Thursday, September 16, 2010

Homemade Ketchup

I stumbled upon a homemade ketchup recipe in Jamie Oliver's latest cookbook and was surprised that I never even considered making my own. The latest organic offering from Heinz is rich and delicious on fries and hotdogs - why mess with perfection. A challenge was born.

The basic premise is to cook down some veggies, spices and herbs until the concentrated flavor hits the delicious meter. This was more challenging that I anticipated. In the end, I changed up the recipe quite a bit. The flavor was more complex but not tomatoey enough so the next day I added 3 cups of V8 and cooked it down for another 2 hours. The end result was an intense roasted veggie and tomato concoction that will go toe to toe with any store bought brand.

Homemade Ketchup, Round 1

1 large onion, chopped
1 celery root, chopped
2 unpeeled organic carrots, chopped
1 celery stalk, chopped
3 tbsp chopped parsley
3 tbsp chopped celery leaves
2 tbsp chopped fresh ginger
1 shallot, peeled and chopped
2 cloves
1 tbsp coriander seeds
1 tsp ground pepper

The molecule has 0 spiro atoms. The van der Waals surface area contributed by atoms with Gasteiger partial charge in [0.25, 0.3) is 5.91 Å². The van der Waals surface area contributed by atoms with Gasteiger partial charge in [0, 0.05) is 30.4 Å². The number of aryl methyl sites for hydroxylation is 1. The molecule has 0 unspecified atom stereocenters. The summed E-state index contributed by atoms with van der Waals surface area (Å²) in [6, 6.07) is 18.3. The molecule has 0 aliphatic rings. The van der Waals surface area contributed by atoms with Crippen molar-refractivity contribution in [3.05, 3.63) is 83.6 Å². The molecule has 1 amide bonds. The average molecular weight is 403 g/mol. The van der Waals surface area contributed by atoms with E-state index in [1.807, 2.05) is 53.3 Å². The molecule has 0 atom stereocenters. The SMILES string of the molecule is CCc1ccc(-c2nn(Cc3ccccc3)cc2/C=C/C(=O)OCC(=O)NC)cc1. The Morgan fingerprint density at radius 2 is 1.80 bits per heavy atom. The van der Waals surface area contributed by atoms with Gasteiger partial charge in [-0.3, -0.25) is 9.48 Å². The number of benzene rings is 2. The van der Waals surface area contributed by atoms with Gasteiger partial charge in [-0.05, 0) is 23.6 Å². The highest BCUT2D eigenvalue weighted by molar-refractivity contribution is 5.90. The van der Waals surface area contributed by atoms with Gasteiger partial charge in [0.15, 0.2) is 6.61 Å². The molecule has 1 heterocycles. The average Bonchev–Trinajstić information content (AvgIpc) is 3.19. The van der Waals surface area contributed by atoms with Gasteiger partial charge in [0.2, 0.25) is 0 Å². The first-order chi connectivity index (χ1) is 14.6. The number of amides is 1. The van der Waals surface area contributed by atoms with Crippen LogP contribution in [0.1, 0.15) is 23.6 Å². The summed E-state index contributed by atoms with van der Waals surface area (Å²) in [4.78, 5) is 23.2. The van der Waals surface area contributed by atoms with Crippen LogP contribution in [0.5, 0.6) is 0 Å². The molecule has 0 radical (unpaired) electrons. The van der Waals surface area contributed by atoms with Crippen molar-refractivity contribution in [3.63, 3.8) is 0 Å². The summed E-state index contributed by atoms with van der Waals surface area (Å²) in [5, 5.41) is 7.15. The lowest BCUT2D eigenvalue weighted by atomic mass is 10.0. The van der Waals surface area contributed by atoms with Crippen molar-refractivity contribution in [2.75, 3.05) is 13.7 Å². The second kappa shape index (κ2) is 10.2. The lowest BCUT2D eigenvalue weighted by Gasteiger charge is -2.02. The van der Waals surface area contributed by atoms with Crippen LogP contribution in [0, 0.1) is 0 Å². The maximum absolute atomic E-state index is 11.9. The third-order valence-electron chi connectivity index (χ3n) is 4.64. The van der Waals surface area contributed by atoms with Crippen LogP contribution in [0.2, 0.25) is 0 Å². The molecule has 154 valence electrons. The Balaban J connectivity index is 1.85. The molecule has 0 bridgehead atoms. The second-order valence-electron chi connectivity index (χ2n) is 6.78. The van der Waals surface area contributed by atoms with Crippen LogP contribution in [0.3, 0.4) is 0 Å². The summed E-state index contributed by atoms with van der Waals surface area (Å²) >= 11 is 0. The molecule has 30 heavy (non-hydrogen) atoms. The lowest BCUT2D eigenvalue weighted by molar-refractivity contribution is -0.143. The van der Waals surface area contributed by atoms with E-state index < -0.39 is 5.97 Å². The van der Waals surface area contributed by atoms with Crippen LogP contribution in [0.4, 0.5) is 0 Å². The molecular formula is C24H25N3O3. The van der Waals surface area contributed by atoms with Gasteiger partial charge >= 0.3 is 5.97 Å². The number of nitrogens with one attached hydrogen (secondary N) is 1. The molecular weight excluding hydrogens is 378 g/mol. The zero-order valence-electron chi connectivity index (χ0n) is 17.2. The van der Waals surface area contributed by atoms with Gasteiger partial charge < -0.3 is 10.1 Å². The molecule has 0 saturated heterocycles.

1 pound fresh tomatoes, rough chopped
15 oz. can fire roasted tomatoes, undrained
1/2 cup turbinado sugar
1 cup red wine vinegar
3 cups V8 juice
1 bunch fresh basil - leaves and stems seperated
3 cloves garlic
1/4 cup extra virgin olive oil

Rough chop veggies and combine with ginger, garlic, pepper, parsley, coriander, cloves and basil stems in a large pot with 1/4 cup of olive oil and a pinch of salt. Cook over medium low heat, stirring every few minutes for about half an hour until softened.

Add fresh, canned and juiced tomatoes and bring to a boil.

This was Lillie's favorite part - seeing the fresh tomatoes enter the pot and making that flavor connection.

Reduce heat to medium low again and simmer gently until the sauce reduces by half. Stir every few minutes.

Add the basil leaves and then puree sauce in a top-load blender or with a immersion blender.

Push through a sieve into a clean pan and add vinegar and sugar.

Bring to a boil, reduce heat and simmer again until the consistency is similar to bottled tomato ketchup. Stir often with a silicon spatula along the bottom surface to keep from clumping and burning. Season to taste - I added another tsp or two of salt and a little more sugar. A splash of vinegar to boost the acidity might have been added too...

Let the ketchup cool and then use your funnel to transfer to clean jars and bottles. Store in your fridge for up to 4 months.

Once chilled, apply liberally to french fries, corn dogs, hot dogs, tater tots, hamburgers, cheeseburgers, onion rings, scrambled eggs...

1 comment:

  1. I am not usually a ketchup eater but this might make me change my mind!